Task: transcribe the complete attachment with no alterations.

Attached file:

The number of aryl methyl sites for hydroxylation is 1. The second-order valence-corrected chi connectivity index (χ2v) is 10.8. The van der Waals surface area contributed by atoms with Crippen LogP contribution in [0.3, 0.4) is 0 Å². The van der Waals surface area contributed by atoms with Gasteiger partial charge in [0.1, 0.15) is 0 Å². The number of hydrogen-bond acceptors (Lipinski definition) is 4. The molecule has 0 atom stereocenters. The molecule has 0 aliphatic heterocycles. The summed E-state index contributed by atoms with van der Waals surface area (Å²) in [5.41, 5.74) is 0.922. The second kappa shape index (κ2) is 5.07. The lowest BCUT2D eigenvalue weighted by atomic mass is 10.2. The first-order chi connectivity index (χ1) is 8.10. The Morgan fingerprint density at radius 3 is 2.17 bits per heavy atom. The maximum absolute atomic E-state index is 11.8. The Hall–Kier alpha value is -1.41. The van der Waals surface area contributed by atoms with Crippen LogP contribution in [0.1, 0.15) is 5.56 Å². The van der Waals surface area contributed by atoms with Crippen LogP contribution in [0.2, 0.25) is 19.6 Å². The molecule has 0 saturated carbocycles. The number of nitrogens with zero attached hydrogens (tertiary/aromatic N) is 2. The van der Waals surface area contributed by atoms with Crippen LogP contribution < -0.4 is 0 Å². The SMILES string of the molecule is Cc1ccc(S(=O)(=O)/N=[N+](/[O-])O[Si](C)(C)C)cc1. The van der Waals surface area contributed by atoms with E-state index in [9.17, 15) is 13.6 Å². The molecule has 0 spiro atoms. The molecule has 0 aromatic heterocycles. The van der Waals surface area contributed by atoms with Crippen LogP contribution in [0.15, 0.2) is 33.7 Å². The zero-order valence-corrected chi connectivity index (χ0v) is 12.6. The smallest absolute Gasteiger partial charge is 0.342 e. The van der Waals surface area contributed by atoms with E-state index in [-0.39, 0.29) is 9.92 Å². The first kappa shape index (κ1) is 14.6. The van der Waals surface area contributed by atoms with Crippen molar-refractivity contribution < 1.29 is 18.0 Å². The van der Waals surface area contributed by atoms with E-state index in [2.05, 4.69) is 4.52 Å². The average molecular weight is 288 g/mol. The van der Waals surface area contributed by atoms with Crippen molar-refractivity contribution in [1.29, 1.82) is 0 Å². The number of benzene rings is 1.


The number of aryl methyl sites for hydroxylation is 1. The second-order valence-corrected chi connectivity index (χ2v) is 10.8. The van der Waals surface area contributed by atoms with Crippen LogP contribution in [0.3, 0.4) is 0 Å². The van der Waals surface area contributed by atoms with Gasteiger partial charge in [0.1, 0.15) is 0 Å². The number of hydrogen-bond acceptors (Lipinski definition) is 4. The molecule has 0 atom stereocenters. The molecule has 0 aliphatic heterocycles. The summed E-state index contributed by atoms with van der Waals surface area (Å²) in [5.41, 5.74) is 0.922. The second kappa shape index (κ2) is 5.07. The lowest BCUT2D eigenvalue weighted by atomic mass is 10.2. The first-order chi connectivity index (χ1) is 8.10. The Morgan fingerprint density at radius 3 is 2.17 bits per heavy atom. The maximum absolute atomic E-state index is 11.8. The Hall–Kier alpha value is -1.41. The van der Waals surface area contributed by atoms with Crippen LogP contribution in [0.1, 0.15) is 5.56 Å². The van der Waals surface area contributed by atoms with Crippen LogP contribution in [0.2, 0.25) is 19.6 Å². The molecule has 0 saturated carbocycles. The number of nitrogens with zero attached hydrogens (tertiary/aromatic N) is 2. The van der Waals surface area contributed by atoms with Crippen LogP contribution < -0.4 is 0 Å². The SMILES string of the molecule is Cc1ccc(S(=O)(=O)/N=[N+](/[O-])O[Si](C)(C)C)cc1. The van der Waals surface area contributed by atoms with E-state index in [9.17, 15) is 13.6 Å². The molecule has 0 spiro atoms. The molecule has 0 aromatic heterocycles. The van der Waals surface area contributed by atoms with Crippen LogP contribution in [0.15, 0.2) is 33.7 Å². The zero-order valence-corrected chi connectivity index (χ0v) is 12.6. The smallest absolute Gasteiger partial charge is 0.342 e. The van der Waals surface area contributed by atoms with E-state index in [-0.39, 0.29) is 9.92 Å². The first kappa shape index (κ1) is 14.6. The van der Waals surface area contributed by atoms with Crippen molar-refractivity contribution < 1.29 is 18.0 Å². The van der Waals surface area contributed by atoms with E-state index in [2.05, 4.69) is 4.52 Å². The average molecular weight is 288 g/mol. The van der Waals surface area contributed by atoms with Crippen molar-refractivity contribution in [1.29, 1.82) is 0 Å². The number of benzene rings is 1.